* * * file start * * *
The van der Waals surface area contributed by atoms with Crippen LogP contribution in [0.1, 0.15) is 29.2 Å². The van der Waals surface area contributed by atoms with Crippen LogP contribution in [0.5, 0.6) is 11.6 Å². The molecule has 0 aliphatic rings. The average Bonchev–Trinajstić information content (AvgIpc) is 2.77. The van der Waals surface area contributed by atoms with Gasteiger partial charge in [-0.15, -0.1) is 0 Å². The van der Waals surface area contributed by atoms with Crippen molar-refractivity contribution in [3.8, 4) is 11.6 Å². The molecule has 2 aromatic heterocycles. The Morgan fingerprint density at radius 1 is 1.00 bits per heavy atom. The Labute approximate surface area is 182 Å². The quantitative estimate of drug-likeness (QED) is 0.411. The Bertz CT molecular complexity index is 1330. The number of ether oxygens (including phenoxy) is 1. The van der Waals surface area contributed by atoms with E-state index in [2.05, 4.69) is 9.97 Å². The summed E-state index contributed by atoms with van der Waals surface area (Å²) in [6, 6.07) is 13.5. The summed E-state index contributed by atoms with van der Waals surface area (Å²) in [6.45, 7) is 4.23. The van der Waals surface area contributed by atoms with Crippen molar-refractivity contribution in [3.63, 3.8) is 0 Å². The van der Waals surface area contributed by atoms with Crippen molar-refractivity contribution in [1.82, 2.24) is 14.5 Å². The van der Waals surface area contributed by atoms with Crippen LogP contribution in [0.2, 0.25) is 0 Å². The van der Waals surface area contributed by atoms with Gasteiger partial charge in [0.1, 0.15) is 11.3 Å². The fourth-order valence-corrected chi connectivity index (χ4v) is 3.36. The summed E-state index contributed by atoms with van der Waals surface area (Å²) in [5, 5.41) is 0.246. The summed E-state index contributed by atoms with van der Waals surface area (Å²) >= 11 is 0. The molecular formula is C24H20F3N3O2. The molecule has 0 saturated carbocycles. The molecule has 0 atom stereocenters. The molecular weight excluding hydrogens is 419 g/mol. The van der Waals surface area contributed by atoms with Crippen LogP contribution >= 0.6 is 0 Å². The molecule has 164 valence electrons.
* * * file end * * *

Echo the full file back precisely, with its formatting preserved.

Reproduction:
The van der Waals surface area contributed by atoms with Crippen LogP contribution in [0.1, 0.15) is 29.2 Å². The van der Waals surface area contributed by atoms with Crippen LogP contribution in [0.5, 0.6) is 11.6 Å². The molecule has 0 aliphatic rings. The average Bonchev–Trinajstić information content (AvgIpc) is 2.77. The van der Waals surface area contributed by atoms with Gasteiger partial charge in [-0.15, -0.1) is 0 Å². The van der Waals surface area contributed by atoms with Crippen molar-refractivity contribution in [3.8, 4) is 11.6 Å². The molecule has 2 aromatic heterocycles. The Morgan fingerprint density at radius 1 is 1.00 bits per heavy atom. The Labute approximate surface area is 182 Å². The quantitative estimate of drug-likeness (QED) is 0.411. The Bertz CT molecular complexity index is 1330. The number of ether oxygens (including phenoxy) is 1. The van der Waals surface area contributed by atoms with E-state index in [2.05, 4.69) is 9.97 Å². The summed E-state index contributed by atoms with van der Waals surface area (Å²) in [6, 6.07) is 13.5. The summed E-state index contributed by atoms with van der Waals surface area (Å²) in [6.45, 7) is 4.23. The van der Waals surface area contributed by atoms with Crippen molar-refractivity contribution in [3.63, 3.8) is 0 Å². The van der Waals surface area contributed by atoms with Crippen molar-refractivity contribution in [1.82, 2.24) is 14.5 Å². The van der Waals surface area contributed by atoms with Crippen LogP contribution in [0.2, 0.25) is 0 Å². The van der Waals surface area contributed by atoms with Gasteiger partial charge in [0.1, 0.15) is 11.3 Å². The fourth-order valence-corrected chi connectivity index (χ4v) is 3.36. The summed E-state index contributed by atoms with van der Waals surface area (Å²) in [5, 5.41) is 0.246. The summed E-state index contributed by atoms with van der Waals surface area (Å²) >= 11 is 0. The molecular formula is C24H20F3N3O2. The molecule has 0 saturated carbocycles. The molecule has 0 atom stereocenters. The molecular weight excluding hydrogens is 419 g/mol. The van der Waals surface area contributed by atoms with Crippen LogP contribution >= 0.6 is 0 Å². The molecule has 164 valence electrons.